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Lender’s mortgage insurance is a common cost for many home buyers, on top of their home loan deposit. We’ll take you through the ins and outs of how it works.
LMI is typically added on to some home loans in order to help protect the lender from any losses if the borrower has to default on their home loan repayments.
It also means that some lenders can approve larger loan amounts and more home loan applications if they’re protected by LMI.
If your home loan deposit is less than 20% of the value of your property, or if your loan to value ratio is higher than 80%, then you may need to pay for LMI.
Many lenders add this cost into your home loan, which means you could also be charged interest on this along with your standard home loan repayments.
Generally speaking, the more money you borrow from a lender, the higher the risk would be of you defaulting on your repayments. If this happens, there could be a potential financial loss to the lender.
If you provide a relatively small deposit ( anything less than 20%) then it’s likely you need to take out LMI . Again, this comes down to how much risk the lender would be taking with a new customer.
This isn’t the case with all lenders, but some may charge a higher LMI premium for people who are buying an investment property rather than one they’re going to live in themselves. For some lenders, owner-occupiers are a lower risk than an investor, so ask your lender what their policy is.
Some lenders perceive full-time employees as lower-risk and favour them for approval on new home loans.
As there are many lenders on the market providing home loans, there are also many LMI insurance providers, so your LMI premium could also be affected by what your lender’s chosen insurer charges them.
Home loan applicants in certain professions may not need to pay LMI so long as their LVR isn’t above 90%. These professions may include medical professionals, accountants, lawyers and more. Check with your lender if this applies to your profession.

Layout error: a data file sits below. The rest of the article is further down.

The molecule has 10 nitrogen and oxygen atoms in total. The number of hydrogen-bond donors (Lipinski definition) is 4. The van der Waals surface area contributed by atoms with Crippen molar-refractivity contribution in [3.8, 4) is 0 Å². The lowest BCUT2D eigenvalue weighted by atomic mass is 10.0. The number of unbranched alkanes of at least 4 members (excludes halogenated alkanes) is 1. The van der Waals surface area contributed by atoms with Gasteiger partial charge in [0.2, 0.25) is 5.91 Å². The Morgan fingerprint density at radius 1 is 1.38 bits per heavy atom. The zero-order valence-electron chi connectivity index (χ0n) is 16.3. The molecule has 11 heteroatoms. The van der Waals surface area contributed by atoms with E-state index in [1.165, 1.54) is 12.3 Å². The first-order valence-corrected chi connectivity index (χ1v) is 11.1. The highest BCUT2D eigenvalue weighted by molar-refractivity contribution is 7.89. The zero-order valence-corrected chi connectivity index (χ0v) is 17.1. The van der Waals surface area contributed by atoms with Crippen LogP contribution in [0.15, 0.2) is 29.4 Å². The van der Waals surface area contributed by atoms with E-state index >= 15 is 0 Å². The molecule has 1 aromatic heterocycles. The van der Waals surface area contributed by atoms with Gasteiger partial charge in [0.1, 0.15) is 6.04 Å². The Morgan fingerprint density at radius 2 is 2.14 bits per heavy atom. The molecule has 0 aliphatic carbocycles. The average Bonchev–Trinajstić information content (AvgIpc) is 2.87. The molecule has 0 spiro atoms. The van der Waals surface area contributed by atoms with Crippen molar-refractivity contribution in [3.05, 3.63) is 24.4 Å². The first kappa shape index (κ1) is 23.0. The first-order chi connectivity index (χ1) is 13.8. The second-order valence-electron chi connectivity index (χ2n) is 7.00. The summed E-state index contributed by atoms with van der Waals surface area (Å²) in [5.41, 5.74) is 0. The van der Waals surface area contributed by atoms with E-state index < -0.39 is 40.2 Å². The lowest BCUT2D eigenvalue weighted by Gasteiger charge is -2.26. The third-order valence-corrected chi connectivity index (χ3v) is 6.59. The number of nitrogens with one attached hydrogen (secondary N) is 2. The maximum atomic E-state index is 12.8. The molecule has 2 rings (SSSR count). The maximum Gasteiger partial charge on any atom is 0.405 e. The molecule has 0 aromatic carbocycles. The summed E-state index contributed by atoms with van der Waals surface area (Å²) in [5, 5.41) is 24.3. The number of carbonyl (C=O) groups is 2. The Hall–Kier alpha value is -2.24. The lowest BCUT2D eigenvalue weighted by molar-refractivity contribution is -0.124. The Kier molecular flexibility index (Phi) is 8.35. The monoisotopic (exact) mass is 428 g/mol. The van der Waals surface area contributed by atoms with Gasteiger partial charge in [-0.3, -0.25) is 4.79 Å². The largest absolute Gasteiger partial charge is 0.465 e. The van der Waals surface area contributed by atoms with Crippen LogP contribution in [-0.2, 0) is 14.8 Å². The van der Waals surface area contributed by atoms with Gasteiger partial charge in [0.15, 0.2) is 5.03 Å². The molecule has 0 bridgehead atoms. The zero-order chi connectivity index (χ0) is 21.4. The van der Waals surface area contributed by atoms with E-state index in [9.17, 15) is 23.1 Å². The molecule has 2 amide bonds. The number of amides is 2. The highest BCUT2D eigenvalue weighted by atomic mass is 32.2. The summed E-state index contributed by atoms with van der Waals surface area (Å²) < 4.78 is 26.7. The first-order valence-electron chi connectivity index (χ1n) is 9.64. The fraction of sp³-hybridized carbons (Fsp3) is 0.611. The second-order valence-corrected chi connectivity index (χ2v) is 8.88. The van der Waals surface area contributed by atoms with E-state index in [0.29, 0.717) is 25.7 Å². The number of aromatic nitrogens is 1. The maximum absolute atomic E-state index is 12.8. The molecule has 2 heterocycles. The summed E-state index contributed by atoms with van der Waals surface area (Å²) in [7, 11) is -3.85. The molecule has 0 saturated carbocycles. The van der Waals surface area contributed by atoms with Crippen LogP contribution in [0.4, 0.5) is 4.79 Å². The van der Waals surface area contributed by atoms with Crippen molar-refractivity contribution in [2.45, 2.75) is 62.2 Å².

No, LMI is purely to reduce the risk of loss for the lender. If you’re looking for personal protection, there are separate policies such as mortgage protection insurance that may assist.
There are a few things you can do to help reduce the risk of paying too much LMI on top of your home loan.
If you can provide a deposit of more than 20% for the property you’d like to purchase, then you generally won’t need to pay LMI. You’ll need to budget well and weigh up the pros and cons of waiting a longer period of time to buy your home.
By providing a deposit of 20% of the total property value or more, you could make significant savings in repayments over the lifetime of your home loan.
Asking someone to be your home loan guarantor is a big responsibility, because they would be the person who would need to pay off your loan in the event where you’re no longer able to do so.
Lenders are happy to do this because it removes a lot of risk for them, but there can be a lot of pressure on the guarantor.
Eligible first home buyers can supply a deposit of 5% under the FHLDS. Learn more about the FHLDS here.
If you’re eligible and successful, then under this scheme, the Federal Government helps provide cover for the additional deposit amount needed to reach the 20% threshold.
You can ask your prospective lender to give you an estimate of the LMI premium when you inquire about a home loan, as this could differ between lenders.
At iSelect we’ve partnered with Lendi to make it easier to find a great deal on your home loan. Click here to get started comparing from a range of lenders online, or give Lendi a call on 1300 186 260.
Last updated: 15/03/2022